I need not convey to any teachers why this was so offensive. The very notion of our work being one-off undermines the way that we, educators, value our own work. Our work is anything but one-off. Sure, it cannot not be captured, controlled, or replicated in the way an engineer’s code is so tangibly harnessed; instead, our code is replicated in a different way. It is sown into the seeds of our sentences, watered by every word of encouragement, nurtured through relationship-building and compassionate exchanges. It is passed on subconsciously, through ripple effects, and in the interactions that our reality.
To say that the work the educators do is one-off–and as a result, of less value–was not only disrespectful: it was downright wrong. I thought that working for a company that valued personalized learning would also mean working for a company would value people. The educators were the faces of the company, the ones who made the experience of learning utterly personal, the ones whose code would compound over time and truly help individual children reach their full potential.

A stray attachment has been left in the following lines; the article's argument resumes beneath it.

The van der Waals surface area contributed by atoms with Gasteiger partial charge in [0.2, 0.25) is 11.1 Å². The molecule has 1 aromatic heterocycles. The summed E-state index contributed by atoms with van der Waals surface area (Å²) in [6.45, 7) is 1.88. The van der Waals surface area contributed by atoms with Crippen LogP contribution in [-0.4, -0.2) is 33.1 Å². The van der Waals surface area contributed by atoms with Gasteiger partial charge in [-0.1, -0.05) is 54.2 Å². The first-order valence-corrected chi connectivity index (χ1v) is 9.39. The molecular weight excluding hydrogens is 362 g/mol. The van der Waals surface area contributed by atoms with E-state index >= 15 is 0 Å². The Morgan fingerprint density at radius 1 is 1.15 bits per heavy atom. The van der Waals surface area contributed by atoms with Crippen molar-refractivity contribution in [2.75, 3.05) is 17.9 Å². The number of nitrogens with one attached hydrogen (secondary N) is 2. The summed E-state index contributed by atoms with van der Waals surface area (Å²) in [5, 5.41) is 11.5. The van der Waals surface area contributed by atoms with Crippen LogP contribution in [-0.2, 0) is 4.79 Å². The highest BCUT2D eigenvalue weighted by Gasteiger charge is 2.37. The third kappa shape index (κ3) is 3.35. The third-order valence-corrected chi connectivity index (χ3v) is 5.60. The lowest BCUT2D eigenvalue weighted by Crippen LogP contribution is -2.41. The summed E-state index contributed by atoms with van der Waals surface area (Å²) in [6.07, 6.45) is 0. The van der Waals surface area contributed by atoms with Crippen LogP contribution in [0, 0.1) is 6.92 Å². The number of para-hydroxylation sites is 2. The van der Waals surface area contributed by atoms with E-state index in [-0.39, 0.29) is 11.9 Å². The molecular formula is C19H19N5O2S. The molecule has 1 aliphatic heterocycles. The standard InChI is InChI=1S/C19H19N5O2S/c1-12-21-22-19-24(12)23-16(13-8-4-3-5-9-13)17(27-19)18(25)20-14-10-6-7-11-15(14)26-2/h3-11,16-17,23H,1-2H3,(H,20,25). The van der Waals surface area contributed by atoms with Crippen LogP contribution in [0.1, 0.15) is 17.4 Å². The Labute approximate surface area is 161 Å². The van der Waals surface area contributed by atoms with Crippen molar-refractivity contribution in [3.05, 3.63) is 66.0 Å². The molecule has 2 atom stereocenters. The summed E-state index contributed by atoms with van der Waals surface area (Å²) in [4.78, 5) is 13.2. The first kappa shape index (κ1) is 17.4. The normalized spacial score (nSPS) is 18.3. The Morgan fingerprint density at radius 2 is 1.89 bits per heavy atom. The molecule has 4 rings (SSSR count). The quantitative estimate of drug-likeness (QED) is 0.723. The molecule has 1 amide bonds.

The Oppressed Become the Oppressors
As angering as it was, I can’t even blame the individual that said that to me. We are all part of this society, and so many of us have stood by complacently, complicit in the systemic oppression of educators and education. We are all part of a society that values self-interest and inequity in the name of “rugged individualism” and capitalism. These ideals necessitate the oppression of large groups to provide benefit to some.
I can say this with confidence because I was part of the problem. I, too, was motivated by the potential big pay-off that I thought might come from working for a technology start-up. I thought that perhaps I could be one of the educators that broke the mold and showed the world that somewhere, someone valued my work enough to pay me equitably. I thought I could make some money off the education system, too.
As you can imagine, it was quite a sobering awakening to simultaneously see myself as both the oppressed and the oppressor in this situation–to see myself as both part of the problem, but also as one who was slighted (again) by the system.
It’s the fear that does it to us. I know it was fear for me–the fear of not having enough, of not doing enough, of not being enough. This fear, fueled by scarcity, makes us want to stand over others, to both covertly and overtly tell them that they’re worth less than us, to devalue them with our words and our resources. Sadly, it’s human nature to want power over others, and this lethal mix of education and capitalism only exacerbates this sad reality. It’s happening now more than ever in education, as business begins to strengthen its grasp on the education system’s already scarce budget.